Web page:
If there were one gift, or tool, that I could bestow upon every parent it would be the consciousness of a bowl.
The individuated self is like a bowl—solid and able to contain whatever one puts in it. With a bowl, good feelings fill us up and bad feelings are held without negating or destroying the vessel that holds them.
A newborn is a soul without a bowl, an uncarved block from the World Tree. As parents we help shape the prima-materia of our children’s psyches into vessels that can hold feelings, and which can eventually “hold it together” under the intensity of opposite emotions, such as love and hate.
As discussed in an earlier post, children are like colanders and we run a lot of love through them before it sticks. Also, due to the nature of brain development, our children’s intellectual and emotional capacities are akin to walking across a field of Swiss Cheese, with pockets of poor judgment, regressed fear and anger, and lapsed or regressed cognitive functioning (i.e. the algebra they knew on Tuesday is an unfathomable morass on Thursday).
Swiss Cheese, colanders… the net effect on us parents is that our kids can be draining, needing us to hold their wobbly psyches within our own, and to catch, contain, metabolize and feed back the overflowing emotions that are simply too much for them.
If we hope to be shapers of bowls in our children, it is best if we too are cohesive bowls in the first place. But, alas, this is not where most of us start out; and even if we are psychologically solid, parenting soon fills our bowls with so much love, dread, responsibility and mental baggage that we simply have to grow into bigger bowls in order to contain all that our children—our wise little overflowing fountains—spill into us.
In this sense parenting offers a fantastic opportunity for spiritual development in a symbiotic relationship to our children’s emotional and psychological development. Held within the bowl of the parent’s psyche, a child develops psychologically (i.e. discovers who they authentically are, learns to trust, to share and to take risks), while the parent develops spiritually through the very process of parenting. By loving our children more purely than we love ourselves, by recognizing their beauty and their sacredness, another bowl, the bowl of Self (akin to the soul and capitalized to differentiate from the ego-self) is formed. If childhood is about discovering our selves, parenting is about making our souls.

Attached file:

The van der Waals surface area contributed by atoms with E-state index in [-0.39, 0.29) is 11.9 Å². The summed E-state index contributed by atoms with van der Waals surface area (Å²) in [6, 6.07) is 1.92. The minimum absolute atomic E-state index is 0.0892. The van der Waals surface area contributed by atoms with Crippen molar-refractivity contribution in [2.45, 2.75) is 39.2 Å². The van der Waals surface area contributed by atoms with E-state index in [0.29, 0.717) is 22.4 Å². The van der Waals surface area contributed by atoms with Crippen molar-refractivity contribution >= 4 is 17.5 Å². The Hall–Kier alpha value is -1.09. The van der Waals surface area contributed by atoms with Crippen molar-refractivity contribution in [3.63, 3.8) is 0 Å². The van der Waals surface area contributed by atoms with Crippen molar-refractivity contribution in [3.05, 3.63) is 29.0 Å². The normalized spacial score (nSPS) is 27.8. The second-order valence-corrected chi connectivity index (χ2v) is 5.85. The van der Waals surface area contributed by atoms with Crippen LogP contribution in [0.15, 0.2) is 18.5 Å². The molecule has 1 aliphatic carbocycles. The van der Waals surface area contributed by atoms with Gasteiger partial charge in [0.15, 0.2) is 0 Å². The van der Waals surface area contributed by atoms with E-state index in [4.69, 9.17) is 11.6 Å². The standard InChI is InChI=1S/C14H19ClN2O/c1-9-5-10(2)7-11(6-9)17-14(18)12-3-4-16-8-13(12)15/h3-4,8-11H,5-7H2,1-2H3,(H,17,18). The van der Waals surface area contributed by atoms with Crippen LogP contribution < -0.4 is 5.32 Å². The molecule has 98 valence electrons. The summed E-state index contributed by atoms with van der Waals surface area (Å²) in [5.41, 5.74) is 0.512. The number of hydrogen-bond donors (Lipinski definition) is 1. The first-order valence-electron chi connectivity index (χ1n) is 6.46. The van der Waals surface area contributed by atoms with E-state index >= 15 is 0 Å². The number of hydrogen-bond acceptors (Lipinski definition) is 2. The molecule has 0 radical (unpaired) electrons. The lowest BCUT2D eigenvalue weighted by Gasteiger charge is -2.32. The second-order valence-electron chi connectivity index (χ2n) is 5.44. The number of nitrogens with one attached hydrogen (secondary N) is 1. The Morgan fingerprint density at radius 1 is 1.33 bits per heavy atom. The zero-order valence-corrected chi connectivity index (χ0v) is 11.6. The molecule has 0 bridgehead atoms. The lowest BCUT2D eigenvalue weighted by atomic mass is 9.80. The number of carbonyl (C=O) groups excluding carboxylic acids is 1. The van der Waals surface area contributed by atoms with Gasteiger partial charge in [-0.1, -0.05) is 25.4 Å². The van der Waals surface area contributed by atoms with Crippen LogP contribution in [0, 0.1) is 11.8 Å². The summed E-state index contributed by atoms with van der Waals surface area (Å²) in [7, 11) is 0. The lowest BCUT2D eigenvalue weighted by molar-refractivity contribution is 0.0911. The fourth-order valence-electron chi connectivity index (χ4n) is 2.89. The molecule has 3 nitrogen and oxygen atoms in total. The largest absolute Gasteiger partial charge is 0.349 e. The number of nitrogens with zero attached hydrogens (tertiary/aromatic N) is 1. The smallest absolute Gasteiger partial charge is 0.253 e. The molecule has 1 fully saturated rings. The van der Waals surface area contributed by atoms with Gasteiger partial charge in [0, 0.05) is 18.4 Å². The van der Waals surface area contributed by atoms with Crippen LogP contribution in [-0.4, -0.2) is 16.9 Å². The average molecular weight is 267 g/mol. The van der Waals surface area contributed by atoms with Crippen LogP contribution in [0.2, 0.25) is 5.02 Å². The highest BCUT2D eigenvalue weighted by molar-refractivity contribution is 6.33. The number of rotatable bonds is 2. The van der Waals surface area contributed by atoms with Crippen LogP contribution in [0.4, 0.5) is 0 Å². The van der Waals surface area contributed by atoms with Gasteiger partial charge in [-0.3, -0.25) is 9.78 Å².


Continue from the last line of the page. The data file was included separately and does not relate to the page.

Our children’s selves form like clay upon a potter’s wheel. One hand guiding from outside is our loving attention; the other hand, guiding from within, is our containing of their overflow, particularly in holding our child’s opposites (i.e. our her contradictory views that we parents are both wonderful and we are frustrating).
The young child “splits” the parent into good and bad, much as God in the Old Testament divides darkness from light; and we are tasked with participating in the great mystery by stretching and straining to hold the original opposites together in one tempered and tested parental soul-Self. We parent and help make our children’s selves, and out of parenting we also make our souls—that deep Self bowl meant to, in turn, consciously hold something of the divine. In this way parenting teaches us the meaning of life, which is to simply (although it is far from simple to get there) live it.
Shaman legends hold that the first instrument was the drum, carved from a branch of the World Tree; it was the heart of the tribe. All art (and parenting is art) is about talking to God across the transoms of our soul. Parenting is rife with huge questions, and thus with true art: How can we contain the intensity of our love and our potential loss? How can we hold the transcendent in our mortal hearts? How can we understand that all is perfect when it hurts so badly sometimes?
This may sound too esoteric, but trust that the deep Self hears differently than the ego-Self. See what your deep Self thinks about this bowl idea by watching for synchronicities, odd little hints and clues about the path your own deep Self wants to follow (for when you follow that path, pain is transformed, no longer necessary, and the love you get makes it all worth it).
Sound out what your deep Self thinks about this by paying attention to your dreams. If you get one that truly puzzles you, share it here if you like, meditate patiently on its meaning until it emerges (I’ve had dreams that took decades to make sense, and others I’m still waiting to understand).
An exercise to consider: Take the nicest bowl you can find, or that pleases you in some way. Don’t buy another thing, just make due with what you have. Contemplate that bowl, put it somewhere to remind and teach—a bowl is our wisest “self-help” tool and teacher, quietly listening without judgment, modeling how we might be.
Let that bowl be a symbol of our sangha, our community of all parents who want the best for all children—a collective bowl of compassionate mental energy. Imagine putting what you can’t hold into that bowl, in the service of your self and your child. Imagine taking out the abiding patience and solidity to be your best Self as a parent, to your child and to our world.
Dedicate today to being the bowl in the service of your child, and of all our children.